Friday, November 25, 2011

First Line Friday!

All happy families are alike; each unhappy family is unhappy in its own way. 
-Leo Tolstoy, from Anna Karenina

If it’s the second part of Tolstoy’s famous opening that resonates with you on this long, holiday weekend with family, you may want to find a quiet place and bury your nose in a good book. Last weekend HTMLGIANT asked readers for their favorite short novels (120 pages or less), and their favorite long novels (500 pages or more).

Here are my suggestions short:
·         The Old Man and The Sea, by Hemingway
·         Candide, by Voltaire
·         Of Mice and Men, by Steinbeck
·         The Stranger, by Camus

…And long:
·         Grapes of Wrath, by Steinbeck
·         Crime and Punishment, by Dostoyevsky
·         2666, by Bolano

What are yours?


  1. I agree on Crime and Punishment, but for a long Steinbeck novel I prefer East Of Eden to Grapes of Wrath.

  2. Hi, I just found your site and I think I am going to love it. I am a bit of a Fitzgerald freak, so I would have to say The Great Gatsby. I am not sure if it is under 120 pages, but I don't think I would get any arguments that is isn't a short novel. I am drawing a blank on books over 500. I do like Steinbeck and liked both Grapes and East. But being a chick I am all about Jane as well (OK maybe less than 500 pages).

    I look forward to seeing more.
    -Laurie, a new follower

  3. @ Kyle: I have yet to read East of Eden, but it's definitely on the list.

    @ Laurie: Thanks for checking us out. My paperback Gatsby runs 182 pages, but they're some of the best 182 pages out there, bar none. To think he pulled that off at age 29 is sickening!

  4. East of Eden is solid. Very solid.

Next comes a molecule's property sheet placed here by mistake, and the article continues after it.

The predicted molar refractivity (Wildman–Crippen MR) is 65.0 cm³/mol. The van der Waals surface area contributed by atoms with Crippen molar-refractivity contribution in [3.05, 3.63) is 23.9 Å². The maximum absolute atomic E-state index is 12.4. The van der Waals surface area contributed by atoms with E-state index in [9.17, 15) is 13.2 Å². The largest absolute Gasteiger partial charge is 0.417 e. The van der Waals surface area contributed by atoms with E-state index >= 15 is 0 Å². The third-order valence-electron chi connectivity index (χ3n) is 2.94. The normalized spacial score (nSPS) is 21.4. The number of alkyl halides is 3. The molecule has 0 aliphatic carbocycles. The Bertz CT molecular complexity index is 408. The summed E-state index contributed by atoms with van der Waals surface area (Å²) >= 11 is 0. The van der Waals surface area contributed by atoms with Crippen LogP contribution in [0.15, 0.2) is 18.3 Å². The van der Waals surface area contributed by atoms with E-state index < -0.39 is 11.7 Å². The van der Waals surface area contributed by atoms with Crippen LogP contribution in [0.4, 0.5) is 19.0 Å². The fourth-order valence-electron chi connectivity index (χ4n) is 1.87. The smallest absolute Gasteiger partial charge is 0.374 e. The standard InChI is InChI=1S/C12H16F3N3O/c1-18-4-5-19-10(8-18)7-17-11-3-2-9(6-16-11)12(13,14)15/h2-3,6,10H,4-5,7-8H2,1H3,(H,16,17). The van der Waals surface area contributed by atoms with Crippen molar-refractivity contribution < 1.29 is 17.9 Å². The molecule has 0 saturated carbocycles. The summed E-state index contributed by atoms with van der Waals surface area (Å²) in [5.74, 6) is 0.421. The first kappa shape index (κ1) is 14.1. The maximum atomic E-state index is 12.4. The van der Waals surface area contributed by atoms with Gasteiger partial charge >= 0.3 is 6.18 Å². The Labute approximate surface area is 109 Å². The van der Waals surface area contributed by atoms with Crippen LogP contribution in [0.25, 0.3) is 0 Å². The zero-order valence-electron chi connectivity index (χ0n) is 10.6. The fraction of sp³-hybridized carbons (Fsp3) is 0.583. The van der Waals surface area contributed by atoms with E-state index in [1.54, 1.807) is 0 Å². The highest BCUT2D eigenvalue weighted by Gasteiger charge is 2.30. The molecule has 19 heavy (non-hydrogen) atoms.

MacEvoy . . . you've read Bolano's 2666? It's on my list. What are your thoughts?

  5. Phew! That would merit a giant post of its own. The short version goes like this:

    I loved the book.

    If you can make it through "The Part About The Crimes" - a 300+ page cataloging of gruesome rapes/murders that are talked about tangentially in the other 4 books (there are 5 books all rolled into one volume) then you will be amazed how Bolano holds your interest in his neverending off-the-wall minutia, character dreams, dead-end plot lines etc.

  6. The two long novels that I have been putting off reading until I feel I have the motivation/endurance to finish them are Moby Dick and Brothers Karamazov. What do y'all think about these if you have read them?

  7. I've never read either of them. I've always heard that Moby Dick is not a spectacular novel, though.

  8. I can't help you either, Kyle. Moby Dick was the first "classic" to meet me in Jr. High English. It was also my first experience in required reading avoidance. I have yet to go back and conquer it.

    But if you're looking for inspiration, you should check out this book first:

    As for The Bros K., I seem to recall Orlando lugging a copy of that book around Eastern Europe a few years back. Of course, he never talked about it, so he may just have been trying to impress us. :) If he ever reads this chain he can tell us all about it.